Common Reasons for the Denial of a Medical License
The Texas Medical Board (TMB) may deny a medical license to an applicant for various reasons. However, some of the most common reasons for license denial include:
- A history of certain criminal convictions
- Previous disciplinary actions by a medical board in another state
- Failure to meet all eligibility requirements or provide required documents or information
- Falsified information or documents in connection with a licensing application
The TMB has a great deal of discretion in denying medical license applications. Plus, many of the reasons cited under Texas law to justify the denial of a medical license are relatively vague, which gives the TMB more power to deny medical licensing in various situations. As a result, the TMB may have other grounds for denying an application other than the common reasons listed above.
For example, Tex. Occ. Code § 155.003(2) requires applicants to be of “good professional character,” which is certainly open to interpretation. Furthermore, applicants may be ineligible for licensing if they have committed any one of a lengthy list of offenses, both criminal and non-criminal. These offenses include:
- Conviction of or placement on deferred adjudication community supervision or deferred disposition for any felony or any misdemeanor involving moral turpitude
- Excessive use of alcohol or drugs
- A physical, mental, or medical condition that makes a person unable to practice medicine with reasonable skill and safety for patients
- Finding by a court to be of unsound mind
- Engagement in prohibited practices, such as false, misleading, or deceptive advertising, committing fraud or deception in taking or passing an examination, and committing unprofessional or dishonorable conduct likely to deceive or defraud the public
Challenging the Denial of Your Medical License
No matter the reason for the denial of your medical license, you always have the right to challenge the denial. Your medical license denial lawyer can guide you through the procedures necessary to determine whether the TMB acted wrongfully in denying your medical license.
Under 22 Tex. Admin. Code § 163.4, the TMB Executive Director reviews all applications for medical licenses or refers them to the Licensure Committee of the board for review. If the Executive Director determines that the applicant is ineligible for a medical license under specific grounds, the applicant can request a review of that decision by the Licensure Committee of the TMB. Applicants must request this review no later than 20 days after the date that they receive written notice of the denial.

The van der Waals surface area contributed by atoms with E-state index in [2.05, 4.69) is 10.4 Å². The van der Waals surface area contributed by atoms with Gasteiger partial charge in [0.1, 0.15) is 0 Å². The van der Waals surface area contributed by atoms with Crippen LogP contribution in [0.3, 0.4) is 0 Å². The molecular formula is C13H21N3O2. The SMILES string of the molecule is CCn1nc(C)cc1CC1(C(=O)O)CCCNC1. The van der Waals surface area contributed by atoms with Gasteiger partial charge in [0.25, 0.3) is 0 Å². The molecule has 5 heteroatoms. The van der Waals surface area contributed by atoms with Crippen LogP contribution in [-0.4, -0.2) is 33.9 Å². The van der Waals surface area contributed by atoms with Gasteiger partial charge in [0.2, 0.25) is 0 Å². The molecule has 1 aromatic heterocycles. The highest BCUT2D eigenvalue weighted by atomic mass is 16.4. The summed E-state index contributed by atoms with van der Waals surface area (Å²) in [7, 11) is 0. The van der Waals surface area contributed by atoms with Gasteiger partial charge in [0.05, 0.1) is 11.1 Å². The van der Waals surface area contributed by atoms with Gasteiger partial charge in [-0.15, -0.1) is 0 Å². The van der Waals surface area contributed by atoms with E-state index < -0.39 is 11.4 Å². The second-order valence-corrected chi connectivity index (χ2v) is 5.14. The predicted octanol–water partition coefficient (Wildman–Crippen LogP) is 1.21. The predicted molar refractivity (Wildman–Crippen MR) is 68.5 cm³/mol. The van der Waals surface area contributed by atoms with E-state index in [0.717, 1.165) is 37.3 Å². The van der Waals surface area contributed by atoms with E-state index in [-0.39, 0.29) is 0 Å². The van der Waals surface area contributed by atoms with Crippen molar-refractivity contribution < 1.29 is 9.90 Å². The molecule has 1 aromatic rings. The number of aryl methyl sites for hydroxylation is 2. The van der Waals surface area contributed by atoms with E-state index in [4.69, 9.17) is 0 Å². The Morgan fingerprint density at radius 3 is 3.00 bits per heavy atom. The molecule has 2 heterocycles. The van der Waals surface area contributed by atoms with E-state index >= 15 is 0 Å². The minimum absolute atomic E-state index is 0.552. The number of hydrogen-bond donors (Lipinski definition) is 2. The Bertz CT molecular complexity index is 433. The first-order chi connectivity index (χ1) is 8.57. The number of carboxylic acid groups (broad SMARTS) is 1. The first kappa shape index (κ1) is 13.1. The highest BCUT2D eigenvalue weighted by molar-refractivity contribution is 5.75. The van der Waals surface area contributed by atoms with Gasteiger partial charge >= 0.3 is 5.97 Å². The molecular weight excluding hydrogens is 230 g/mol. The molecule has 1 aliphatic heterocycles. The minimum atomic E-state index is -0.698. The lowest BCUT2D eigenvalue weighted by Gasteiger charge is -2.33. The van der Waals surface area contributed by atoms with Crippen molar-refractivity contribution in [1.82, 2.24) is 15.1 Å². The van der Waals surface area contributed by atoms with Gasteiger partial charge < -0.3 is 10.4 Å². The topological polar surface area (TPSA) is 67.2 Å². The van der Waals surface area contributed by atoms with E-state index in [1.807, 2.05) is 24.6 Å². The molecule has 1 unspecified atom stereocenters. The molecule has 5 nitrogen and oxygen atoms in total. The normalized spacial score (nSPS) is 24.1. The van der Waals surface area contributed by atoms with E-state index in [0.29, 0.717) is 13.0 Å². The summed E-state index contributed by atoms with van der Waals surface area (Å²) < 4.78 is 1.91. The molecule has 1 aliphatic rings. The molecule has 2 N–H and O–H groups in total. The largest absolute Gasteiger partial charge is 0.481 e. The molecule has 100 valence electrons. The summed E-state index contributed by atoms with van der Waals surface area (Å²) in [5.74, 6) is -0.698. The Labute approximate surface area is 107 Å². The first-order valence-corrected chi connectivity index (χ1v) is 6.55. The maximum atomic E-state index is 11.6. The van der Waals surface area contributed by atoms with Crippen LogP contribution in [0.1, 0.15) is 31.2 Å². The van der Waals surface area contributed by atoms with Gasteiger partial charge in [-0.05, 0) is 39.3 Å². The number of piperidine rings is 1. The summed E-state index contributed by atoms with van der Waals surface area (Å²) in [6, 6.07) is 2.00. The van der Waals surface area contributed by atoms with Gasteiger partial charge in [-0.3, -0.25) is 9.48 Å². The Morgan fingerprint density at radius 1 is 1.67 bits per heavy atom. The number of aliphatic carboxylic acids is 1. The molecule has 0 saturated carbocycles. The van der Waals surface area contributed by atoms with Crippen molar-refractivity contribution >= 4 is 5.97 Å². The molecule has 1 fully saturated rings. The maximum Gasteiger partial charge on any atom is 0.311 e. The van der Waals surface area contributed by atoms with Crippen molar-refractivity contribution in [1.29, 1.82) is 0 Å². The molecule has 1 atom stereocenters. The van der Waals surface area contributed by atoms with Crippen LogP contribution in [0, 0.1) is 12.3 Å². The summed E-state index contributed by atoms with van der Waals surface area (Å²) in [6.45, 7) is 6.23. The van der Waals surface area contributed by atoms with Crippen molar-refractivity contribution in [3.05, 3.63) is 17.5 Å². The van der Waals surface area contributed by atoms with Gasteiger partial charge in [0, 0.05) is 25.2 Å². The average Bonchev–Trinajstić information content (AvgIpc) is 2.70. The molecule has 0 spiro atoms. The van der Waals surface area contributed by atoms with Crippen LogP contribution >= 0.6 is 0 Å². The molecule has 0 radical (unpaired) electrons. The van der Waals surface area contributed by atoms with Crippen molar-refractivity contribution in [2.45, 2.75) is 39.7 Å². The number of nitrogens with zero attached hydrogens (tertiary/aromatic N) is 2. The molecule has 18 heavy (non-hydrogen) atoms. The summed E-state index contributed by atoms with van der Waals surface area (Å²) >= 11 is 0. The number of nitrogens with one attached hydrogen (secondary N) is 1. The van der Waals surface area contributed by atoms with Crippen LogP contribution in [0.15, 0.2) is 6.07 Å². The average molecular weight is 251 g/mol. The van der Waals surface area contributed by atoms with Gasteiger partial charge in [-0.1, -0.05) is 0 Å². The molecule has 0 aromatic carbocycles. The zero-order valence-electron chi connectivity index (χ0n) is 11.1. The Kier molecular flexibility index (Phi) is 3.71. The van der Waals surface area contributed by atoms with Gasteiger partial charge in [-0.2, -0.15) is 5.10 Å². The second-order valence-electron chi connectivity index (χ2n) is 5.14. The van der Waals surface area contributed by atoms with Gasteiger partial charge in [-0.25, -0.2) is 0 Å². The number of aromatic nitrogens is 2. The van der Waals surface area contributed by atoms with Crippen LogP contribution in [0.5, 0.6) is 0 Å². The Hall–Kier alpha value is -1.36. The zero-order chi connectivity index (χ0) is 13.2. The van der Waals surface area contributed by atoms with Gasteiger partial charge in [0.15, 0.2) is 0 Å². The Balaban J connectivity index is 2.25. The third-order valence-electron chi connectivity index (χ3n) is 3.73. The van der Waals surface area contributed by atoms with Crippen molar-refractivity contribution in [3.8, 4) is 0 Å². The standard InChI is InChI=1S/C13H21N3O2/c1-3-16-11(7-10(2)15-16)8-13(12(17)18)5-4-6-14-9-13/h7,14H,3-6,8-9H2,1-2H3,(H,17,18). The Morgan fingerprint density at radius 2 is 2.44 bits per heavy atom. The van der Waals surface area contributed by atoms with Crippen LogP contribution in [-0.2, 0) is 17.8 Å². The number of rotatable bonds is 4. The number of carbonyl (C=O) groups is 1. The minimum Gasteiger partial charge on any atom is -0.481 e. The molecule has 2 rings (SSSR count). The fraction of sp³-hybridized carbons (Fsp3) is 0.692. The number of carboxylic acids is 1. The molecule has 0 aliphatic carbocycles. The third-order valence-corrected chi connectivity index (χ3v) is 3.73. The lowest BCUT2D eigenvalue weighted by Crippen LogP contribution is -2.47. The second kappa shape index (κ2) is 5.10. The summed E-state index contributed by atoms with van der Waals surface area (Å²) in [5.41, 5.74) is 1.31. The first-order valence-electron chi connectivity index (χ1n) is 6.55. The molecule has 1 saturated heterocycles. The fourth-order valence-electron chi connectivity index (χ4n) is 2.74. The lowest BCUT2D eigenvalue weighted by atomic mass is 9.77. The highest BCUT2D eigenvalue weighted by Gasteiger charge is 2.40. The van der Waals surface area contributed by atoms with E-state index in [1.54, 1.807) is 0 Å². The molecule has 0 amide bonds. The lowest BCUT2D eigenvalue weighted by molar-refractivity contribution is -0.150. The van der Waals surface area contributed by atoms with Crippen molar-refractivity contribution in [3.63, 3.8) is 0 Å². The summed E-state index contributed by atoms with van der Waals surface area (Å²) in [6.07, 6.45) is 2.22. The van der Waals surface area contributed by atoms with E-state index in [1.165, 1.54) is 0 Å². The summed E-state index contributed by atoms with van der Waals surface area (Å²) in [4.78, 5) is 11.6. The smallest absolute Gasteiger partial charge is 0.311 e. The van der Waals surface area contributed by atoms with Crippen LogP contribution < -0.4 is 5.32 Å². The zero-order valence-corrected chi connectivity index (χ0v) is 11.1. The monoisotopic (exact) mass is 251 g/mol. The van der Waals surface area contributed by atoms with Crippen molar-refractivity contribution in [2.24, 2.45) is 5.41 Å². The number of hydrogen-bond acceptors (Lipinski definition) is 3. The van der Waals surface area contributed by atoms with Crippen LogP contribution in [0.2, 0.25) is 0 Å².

Alternatively, the Executive Director, with the approval of the TMB, may recommend that you receive a medical license, but with some restrictions, or conditioned on the completion of a remedial plan. For instance, you may receive a medical license, but you may be unable to prescribe narcotics to patients. Another example of a restriction on your medical license would be a requirement that you practice only certain types of medicine. If this agreed order is unacceptable to you, you can also request a review of the recommendation by the TMB within 20 days.
If the TMB still refuses to grant you a medical license or a license without conditions or restrictions, you have the right to have the denial adjudicated by the State Office of Administrative Hearings (SOAH). These procedures are the same procedures that doctors go through if the TMB has received a complaint and is seeking to sanction them in some way for violations of the Texas Medical Practice Act or TMB Rules.
An administrative law judge (ALJ) will hear your case and determine whether you are eligible for a medical license, with or without restrictions. The ALJ will submit a proposed decision to the TMB, which then issues a final order. The TMB can accept the recommended decision of the ALJ or change it in some way. If the final order still is not in your favor, you then have the right under Texas law to appeal it to the Travis County District Court in Austin.